In case the “is LaMDA sentient” story wasn’t enough Google drama for you, here’s a lawsuit from a worker who says he was fired because he complained about the undue influence of an obscure religious sect on the company. (Cade Metz and Daisuke Wakabayashi / New York Times)
Researchers say that Republicans are misrepresenting a study that found Gmail marked more emails from right-wing candidates as spam. The study used brand-new inboxes that had no user behavior to rely on to interpret whether a message might be seen as spam. (Cristiano Lima / Washington Post)
Snap is testing a premium service called Snapchat Plus to give power users early access to features. (Mitchell Clark and Alex Heath / The Verge)
Snapchat is testing comments in Spotlight, its TiKTok clone. They’ll be private by default; creators can highlight replies that they like. (Sarah Fischer / Axios)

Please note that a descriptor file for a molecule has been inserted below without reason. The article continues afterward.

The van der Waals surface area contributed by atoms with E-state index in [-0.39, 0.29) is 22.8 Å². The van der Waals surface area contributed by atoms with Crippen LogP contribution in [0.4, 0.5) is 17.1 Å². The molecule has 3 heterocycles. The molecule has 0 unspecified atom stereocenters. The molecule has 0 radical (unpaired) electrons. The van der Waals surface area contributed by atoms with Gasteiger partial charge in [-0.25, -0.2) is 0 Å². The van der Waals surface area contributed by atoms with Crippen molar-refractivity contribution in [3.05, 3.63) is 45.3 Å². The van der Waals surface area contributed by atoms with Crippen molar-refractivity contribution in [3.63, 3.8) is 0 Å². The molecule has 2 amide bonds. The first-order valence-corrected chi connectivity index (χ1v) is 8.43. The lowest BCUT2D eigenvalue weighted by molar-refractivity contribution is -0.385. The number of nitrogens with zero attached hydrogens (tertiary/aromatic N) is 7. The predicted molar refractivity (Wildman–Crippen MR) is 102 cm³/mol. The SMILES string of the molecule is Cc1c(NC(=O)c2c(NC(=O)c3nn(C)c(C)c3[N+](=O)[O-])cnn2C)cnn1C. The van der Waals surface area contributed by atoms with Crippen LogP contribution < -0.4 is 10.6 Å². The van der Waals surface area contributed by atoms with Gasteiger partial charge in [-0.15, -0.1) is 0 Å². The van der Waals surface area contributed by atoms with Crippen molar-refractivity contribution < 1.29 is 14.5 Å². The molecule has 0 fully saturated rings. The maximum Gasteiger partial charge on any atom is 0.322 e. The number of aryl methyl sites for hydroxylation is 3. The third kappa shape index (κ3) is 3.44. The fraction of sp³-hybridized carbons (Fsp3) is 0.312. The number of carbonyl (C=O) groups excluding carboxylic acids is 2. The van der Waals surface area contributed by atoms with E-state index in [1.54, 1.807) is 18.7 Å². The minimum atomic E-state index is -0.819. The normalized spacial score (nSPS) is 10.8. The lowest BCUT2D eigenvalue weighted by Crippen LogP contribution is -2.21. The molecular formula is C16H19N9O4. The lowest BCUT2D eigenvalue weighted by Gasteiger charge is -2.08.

Reddit bought the machine-learning platform Spell for an undisclosed amount. (Taylor Hatmaker / TechCrunch)
A look at Andy Jassy’s first year as CEO of Amazon, which has coincided with one of the worst stretches of financial performance in the company’s history. (Dana Mattioli / Wall Street Journal)
After Tinder was banned in Pakistan in 2020, matchmaking groups on Facebook exploded in popularity. (Javeria Khalid / Rest of World)
Ethereum miners are upset about a planned move to a proof-of-stake model, as it will make their expensive rigs worthless. (Olga Kharif and David Pan / Bloomberg)
Those good tweets